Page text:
CM . . .
. Volume XIX Number 21. . . .February 1, 2013
"IT" began with a secret, but secrets have a short shelf-life amongst a group of four teen-aged girls. When one of them has "secretly" begun dating the former boyfriend of one of those girls, things are bound to get complicated.
Laren has committed a "crime against friendship" (19) and knows the punishment that follows the crime: the big freeze and total ostracism from her former girlfriends, loyal to the still-hurting Nina. Nor is Scott much help for Laren; suddenly, she is shunned at school, has to find new girls with whom to eat lunch, and where lunch with Scott and his friends means "pathetically soaking up the bits of attention that dribble down during breaks in the jock talk." (22) Laren is more than mildly miserable, so her mother plans a family outing to which Scott is invited, and rather surprisingly, he accepts the invitation. But, before the get-together happens, Laren's life changes with a phone call. Her dad has been in a car accident, and, although his injuries appear to be minor, unexpectedly, he dies.
After her father's funeral, Laren reflects: "I think to myself that the worst is over/but that is because/I have no idea what lies ahead." (46) What lies ahead is the revelation of another secret: Laren's father was not alone in the car at the time the accident happened. Just as Laren has betrayed Nina with Scott, her father betrayed her mother with the woman in the car.
Returning to school, Laren is barely able to get through the day. Waiting for the phone call that will allow her to leave school and go home, Laren heads for the school's library (the ER for emotional trauma) where she sees a display featuring anthologies of student poems and stories. She picks up a copy, turns to the page featuring her poem, and as she reads it, suddenly has a memory of her father, the man she knew, loved and respected, before his death and the revelation of his affair.
Laren finds herself a solitary traveller in the land of grief: her mother is grappling with both the shock of her husband's infidelity and the state of widowhood; her nine-year-old brother, Jackson, a remarkably lovable "little turniphead" (23) is acting out; her old friends are still hostile, and, while her new lunch-table mates are friendly, they are not friends. As for Scott, who didn't bother to attend either her father's funeral or wake, he seems to provide some emotional refuge, taking her toPlaces and moments where
tears and sadness are trespassers.
Places where reality has floated into the air and away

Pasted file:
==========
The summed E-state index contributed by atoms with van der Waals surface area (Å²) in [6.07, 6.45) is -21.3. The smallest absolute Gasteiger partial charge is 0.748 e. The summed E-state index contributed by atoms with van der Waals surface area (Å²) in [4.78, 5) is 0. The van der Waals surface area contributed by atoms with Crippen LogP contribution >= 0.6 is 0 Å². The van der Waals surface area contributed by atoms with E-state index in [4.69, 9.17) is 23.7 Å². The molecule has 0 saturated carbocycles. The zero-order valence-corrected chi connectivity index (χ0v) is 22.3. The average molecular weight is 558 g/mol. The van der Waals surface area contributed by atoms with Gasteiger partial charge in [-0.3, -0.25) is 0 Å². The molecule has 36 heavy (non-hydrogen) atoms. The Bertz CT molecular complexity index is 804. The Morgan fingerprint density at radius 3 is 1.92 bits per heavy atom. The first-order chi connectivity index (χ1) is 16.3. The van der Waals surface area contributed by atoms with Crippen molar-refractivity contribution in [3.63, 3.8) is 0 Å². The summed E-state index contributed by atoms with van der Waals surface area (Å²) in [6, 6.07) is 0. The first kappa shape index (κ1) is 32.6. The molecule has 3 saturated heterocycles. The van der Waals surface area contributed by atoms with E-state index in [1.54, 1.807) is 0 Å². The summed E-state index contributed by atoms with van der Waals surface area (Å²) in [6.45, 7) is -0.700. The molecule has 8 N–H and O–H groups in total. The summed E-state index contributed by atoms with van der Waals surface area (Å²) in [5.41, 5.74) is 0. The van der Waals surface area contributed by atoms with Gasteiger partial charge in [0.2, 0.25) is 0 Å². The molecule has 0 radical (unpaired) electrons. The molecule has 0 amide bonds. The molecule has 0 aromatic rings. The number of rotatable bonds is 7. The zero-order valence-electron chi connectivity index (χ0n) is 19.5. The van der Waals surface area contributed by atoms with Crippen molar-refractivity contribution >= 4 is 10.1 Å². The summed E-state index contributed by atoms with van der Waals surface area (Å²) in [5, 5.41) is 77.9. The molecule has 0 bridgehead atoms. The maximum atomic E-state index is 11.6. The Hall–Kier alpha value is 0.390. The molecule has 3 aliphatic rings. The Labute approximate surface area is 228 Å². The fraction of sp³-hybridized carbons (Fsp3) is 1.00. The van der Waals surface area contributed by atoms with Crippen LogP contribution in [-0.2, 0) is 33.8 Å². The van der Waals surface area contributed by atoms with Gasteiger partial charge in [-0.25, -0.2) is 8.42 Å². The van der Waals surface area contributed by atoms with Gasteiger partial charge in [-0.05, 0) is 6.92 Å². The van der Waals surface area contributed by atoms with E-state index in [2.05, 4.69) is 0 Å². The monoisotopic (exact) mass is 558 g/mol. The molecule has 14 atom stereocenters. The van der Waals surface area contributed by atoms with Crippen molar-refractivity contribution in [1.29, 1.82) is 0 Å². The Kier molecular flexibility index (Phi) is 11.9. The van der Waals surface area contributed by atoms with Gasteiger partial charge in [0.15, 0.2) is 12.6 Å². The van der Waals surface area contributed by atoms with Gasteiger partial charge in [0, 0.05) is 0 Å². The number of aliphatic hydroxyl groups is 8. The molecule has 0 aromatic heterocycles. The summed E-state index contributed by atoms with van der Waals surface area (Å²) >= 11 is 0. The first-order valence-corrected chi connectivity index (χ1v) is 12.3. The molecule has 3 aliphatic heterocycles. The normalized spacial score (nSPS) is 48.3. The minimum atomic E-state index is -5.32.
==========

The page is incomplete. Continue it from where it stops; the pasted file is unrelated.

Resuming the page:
and every thought, every feeling
gives way to the travelling warmth of his touch. (61)
But Laren is uneasy with the relationship, and guilt over her own complicity in the crime against her former friend, Nina, eats away at her. As the year following her father's death progresses, once-a-week grief counselling sessions enable Laren to remember, reflect, and to vent the entire confusing range of feelings she experiences. After recalling nine significant memories of her father (the "counting back from nine" of the book's title), she comes to a crucial insight:Nothing is ever perfect,
but that shouldn't stop us from taking hold of
all the good there is. (191)
Counting Back from Nine is a powerful young adult novel. It's not just another story of a high school romance that fails; it's about the tensions (and joys) of family relationships, the impact of losing a parent at a formative point in one's emotional development, and the social fall-out resulting when a girl knowingly breaks the unspoken rules of high school female friendships and finds herself "un-friended".
Anyone who has read Valerie Sherrard's other works knows that she is expert at capturing the nuances of adolescent conversation. In Counting Back from Nine, the voices of Laren and her mother are strong and distinct. You can hear Laren's rage when she states:
It is NOT acceptable for ANYONE who is NOT ME
to answer MY phone
when I am in the shower. (27)
The novel is written in free verse, and not only does the poetry capture the rhythms of speech more effectively, but the visual impact of the free verse adds another powerful dimension. And, somehow, the nastiness of which teen-age girls are especially capable, is even meaner when rendered in poetry.
At times, Counting Back from Nine can be challenging reading, and, if I have any quibbles with the story, it's that I had a hard time believing that Laren is only 14. Both her voice and her insights seem far in advance of her years. While the novel certainly isn't "chick lit", this is a book which will be read and enjoyed primarily by a female audience. Guys just aren't going to pick up a book with a cover featuring photo vignettes of a younger and older girl, surrounded by abstract bubbles. It's a shame, because Counting Back from Nine
is an excellent novel.
Joanne Peters, a retired high school teacher-librarian, lives in Winnipeg, MB.
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other reproduction is prohibited without permission.
Copyright © the Manitoba Library Association. Reproduction for personal use is permitted only if this copyright notice is maintained. Any other reproduction is prohibited without permission.